Early learning makes a difference
Each Tuesday morning a group of about 15 two- to five-year-olds rushes through the door in Brewer Townhouse at Lynchburg College for an hour and a half of play. They don’t know how many things they are learning.
“They are getting opportunities to interact with other people. Social skills are defined within us by 5 or 6,” said Gerin Martin ’09 MEd, (left) an LC alumna and Lynchburg City Schools early childhood special education teacher who directs the play group.
The children are a diverse group, some with developmental delays and some without, and they get along just fine as they sit on a mat with Martin singing songs and clapping hands. Later they break into smaller groups to play with miniature trains and blocks or paint. They learn, Martin said, that not everybody is the same. They are making friendships and talking more.
“It’s all about the interaction with the kids,” said Jessica “Jessie” Bayne ’13, a graduate student in the counseling program. “I have learned how to manage conflict between children,” she said.
Leah Horton, (right) also a graduate student in counseling, wants to be an elementary school counselor. “This has been great for me to work with the parents as well as the children,” she said.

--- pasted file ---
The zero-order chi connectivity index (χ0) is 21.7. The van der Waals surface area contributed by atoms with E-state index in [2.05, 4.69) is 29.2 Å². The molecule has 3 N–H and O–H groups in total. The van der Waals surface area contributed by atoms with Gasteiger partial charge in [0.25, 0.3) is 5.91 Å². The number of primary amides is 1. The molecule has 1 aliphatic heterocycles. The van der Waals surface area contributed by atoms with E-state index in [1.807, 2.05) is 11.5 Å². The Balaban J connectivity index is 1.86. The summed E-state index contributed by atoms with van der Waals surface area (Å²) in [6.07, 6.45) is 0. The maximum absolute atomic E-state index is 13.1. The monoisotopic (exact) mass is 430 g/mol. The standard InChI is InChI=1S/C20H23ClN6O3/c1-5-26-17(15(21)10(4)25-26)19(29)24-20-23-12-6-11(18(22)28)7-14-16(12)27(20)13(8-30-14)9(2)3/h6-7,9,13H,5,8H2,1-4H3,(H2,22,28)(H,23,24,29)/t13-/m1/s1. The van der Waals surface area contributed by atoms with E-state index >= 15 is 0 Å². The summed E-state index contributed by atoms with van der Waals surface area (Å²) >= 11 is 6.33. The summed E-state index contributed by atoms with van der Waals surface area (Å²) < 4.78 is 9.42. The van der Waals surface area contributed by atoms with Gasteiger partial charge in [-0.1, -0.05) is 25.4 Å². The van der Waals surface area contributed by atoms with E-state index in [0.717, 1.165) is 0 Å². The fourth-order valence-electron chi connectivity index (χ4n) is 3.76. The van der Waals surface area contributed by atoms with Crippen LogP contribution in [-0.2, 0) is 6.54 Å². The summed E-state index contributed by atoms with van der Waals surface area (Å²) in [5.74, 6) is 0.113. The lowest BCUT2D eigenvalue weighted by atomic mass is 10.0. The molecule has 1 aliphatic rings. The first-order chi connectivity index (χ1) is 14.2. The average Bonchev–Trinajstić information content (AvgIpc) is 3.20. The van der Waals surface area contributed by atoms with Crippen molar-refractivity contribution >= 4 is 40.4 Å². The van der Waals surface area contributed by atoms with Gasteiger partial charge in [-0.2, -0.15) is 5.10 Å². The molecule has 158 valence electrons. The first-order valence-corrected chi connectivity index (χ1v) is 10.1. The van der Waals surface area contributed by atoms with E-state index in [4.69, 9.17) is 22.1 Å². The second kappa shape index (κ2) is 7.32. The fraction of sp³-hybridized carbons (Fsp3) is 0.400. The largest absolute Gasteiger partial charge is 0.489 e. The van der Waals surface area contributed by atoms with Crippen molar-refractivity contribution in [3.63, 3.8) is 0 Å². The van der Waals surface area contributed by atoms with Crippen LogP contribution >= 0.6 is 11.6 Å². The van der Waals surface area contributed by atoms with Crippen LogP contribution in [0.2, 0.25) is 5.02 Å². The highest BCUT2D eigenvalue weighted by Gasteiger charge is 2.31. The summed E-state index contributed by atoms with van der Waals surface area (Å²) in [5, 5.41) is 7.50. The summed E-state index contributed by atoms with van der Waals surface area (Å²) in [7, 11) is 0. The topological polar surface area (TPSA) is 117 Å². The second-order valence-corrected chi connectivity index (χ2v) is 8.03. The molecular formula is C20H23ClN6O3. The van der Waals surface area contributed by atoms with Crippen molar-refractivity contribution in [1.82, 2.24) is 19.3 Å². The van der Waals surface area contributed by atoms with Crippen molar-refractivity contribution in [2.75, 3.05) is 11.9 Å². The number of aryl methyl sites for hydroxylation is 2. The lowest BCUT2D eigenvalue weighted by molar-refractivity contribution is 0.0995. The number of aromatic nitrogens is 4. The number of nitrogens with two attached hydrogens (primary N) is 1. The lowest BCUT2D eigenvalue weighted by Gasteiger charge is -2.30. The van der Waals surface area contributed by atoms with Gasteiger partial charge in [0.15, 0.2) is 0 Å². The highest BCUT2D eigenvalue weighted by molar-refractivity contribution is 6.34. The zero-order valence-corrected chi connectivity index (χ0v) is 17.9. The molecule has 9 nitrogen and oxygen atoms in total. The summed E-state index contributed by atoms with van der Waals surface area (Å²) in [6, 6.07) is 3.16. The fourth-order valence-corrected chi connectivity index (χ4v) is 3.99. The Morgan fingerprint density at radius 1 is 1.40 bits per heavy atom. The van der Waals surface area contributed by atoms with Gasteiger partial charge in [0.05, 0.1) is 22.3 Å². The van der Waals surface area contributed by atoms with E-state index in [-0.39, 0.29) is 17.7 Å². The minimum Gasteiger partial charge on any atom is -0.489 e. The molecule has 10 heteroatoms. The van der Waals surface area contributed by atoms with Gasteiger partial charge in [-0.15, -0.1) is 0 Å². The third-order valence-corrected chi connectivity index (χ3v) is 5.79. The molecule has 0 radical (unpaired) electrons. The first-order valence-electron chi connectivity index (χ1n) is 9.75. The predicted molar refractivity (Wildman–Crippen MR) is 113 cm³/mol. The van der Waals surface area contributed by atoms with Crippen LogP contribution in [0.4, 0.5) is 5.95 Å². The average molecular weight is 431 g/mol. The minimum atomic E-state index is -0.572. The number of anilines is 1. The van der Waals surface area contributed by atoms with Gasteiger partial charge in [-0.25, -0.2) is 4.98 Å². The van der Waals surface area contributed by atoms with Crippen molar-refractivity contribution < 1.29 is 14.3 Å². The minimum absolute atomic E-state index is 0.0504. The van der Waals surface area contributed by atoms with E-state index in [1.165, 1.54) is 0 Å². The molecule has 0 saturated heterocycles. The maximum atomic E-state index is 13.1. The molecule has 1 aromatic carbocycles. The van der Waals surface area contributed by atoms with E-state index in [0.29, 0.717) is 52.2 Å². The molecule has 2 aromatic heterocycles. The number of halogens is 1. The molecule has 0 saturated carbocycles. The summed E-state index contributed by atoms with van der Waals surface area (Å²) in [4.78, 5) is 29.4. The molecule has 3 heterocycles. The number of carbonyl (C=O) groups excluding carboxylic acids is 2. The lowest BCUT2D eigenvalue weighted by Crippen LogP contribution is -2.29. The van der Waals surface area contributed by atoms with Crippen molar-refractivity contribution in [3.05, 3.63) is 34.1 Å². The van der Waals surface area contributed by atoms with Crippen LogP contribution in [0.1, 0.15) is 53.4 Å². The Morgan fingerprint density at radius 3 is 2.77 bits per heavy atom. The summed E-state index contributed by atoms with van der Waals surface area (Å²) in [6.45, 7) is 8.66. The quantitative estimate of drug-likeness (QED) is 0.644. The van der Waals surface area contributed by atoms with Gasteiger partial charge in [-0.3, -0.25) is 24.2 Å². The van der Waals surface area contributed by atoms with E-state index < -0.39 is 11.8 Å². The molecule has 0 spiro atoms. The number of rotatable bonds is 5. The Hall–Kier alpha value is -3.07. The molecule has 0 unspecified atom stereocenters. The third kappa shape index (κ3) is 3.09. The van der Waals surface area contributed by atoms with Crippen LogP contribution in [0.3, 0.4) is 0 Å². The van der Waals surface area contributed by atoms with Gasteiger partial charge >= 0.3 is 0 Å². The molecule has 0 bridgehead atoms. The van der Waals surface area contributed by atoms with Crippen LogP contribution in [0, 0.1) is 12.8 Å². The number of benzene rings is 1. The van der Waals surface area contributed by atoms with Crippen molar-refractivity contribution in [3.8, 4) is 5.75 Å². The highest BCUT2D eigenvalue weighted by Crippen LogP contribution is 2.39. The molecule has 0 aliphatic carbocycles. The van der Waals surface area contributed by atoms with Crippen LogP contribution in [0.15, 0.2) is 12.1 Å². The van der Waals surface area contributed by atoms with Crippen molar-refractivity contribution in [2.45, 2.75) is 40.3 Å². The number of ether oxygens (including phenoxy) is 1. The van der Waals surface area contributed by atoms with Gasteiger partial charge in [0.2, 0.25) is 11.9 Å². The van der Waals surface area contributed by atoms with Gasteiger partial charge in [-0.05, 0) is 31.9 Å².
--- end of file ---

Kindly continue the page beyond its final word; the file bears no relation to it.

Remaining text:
A parent or guardian of the children with developmental delays is required to attend because they also have a chance to learn how to make play more productive and interactive.
“This has been awesome,” said Kim Hibbard, who has been bringing John to the play group since September. “What I learn here, I take home. Catching them early is key.”
Hibbard has custody of John, a lively three-year-old who runs in giant circles around the room. “He’s come a long way since starting with Hutcherson,” she said. “He’s learned to share.”
The program is a collaboration between LC and Hutcherson Early Learning Center, the Lynchburg City Schools’ preschool program for students with special needs. Hutcherson offers a similar play group at Daniel’s Hill Neighborhood Center on Wednesdays.
LC provides a free space for the play group, while also having a great space for LC undergraduate and graduate students to gain skills, said Merrill Tolbert, associate professor in the School of Education.
“We’re doing something that’s research-based,” she said. “There’s a lot of modeling for active learning, as well as implementing challenging behavior plans.”
Eric Grossman ’15, (left) a teacher education major and US Air Force veteran who came to LC on the Post 9/11 GI Bill, said the program is part of his search to find the best match for him in. “I’m learning how to react with the younger ones,” he said, just before a tiny boy plopped in his lap to read. As head soccer coach at Heritage High School, Grossman said he has been leaning toward working at the high school level, but he want to explore all options.
Lisa Thaxton ’14, (below) an elementary education major, is working with the play group for her practicum. She said the program is great preparation for the children and it has also helped her focus. “I’ve learned I want to work with little kids,” she said.
The play group has room for a few more children. Contact Merrill Tolbert at 544.8484 or email@example.com for more information.
Check out coverage in The News & Advance.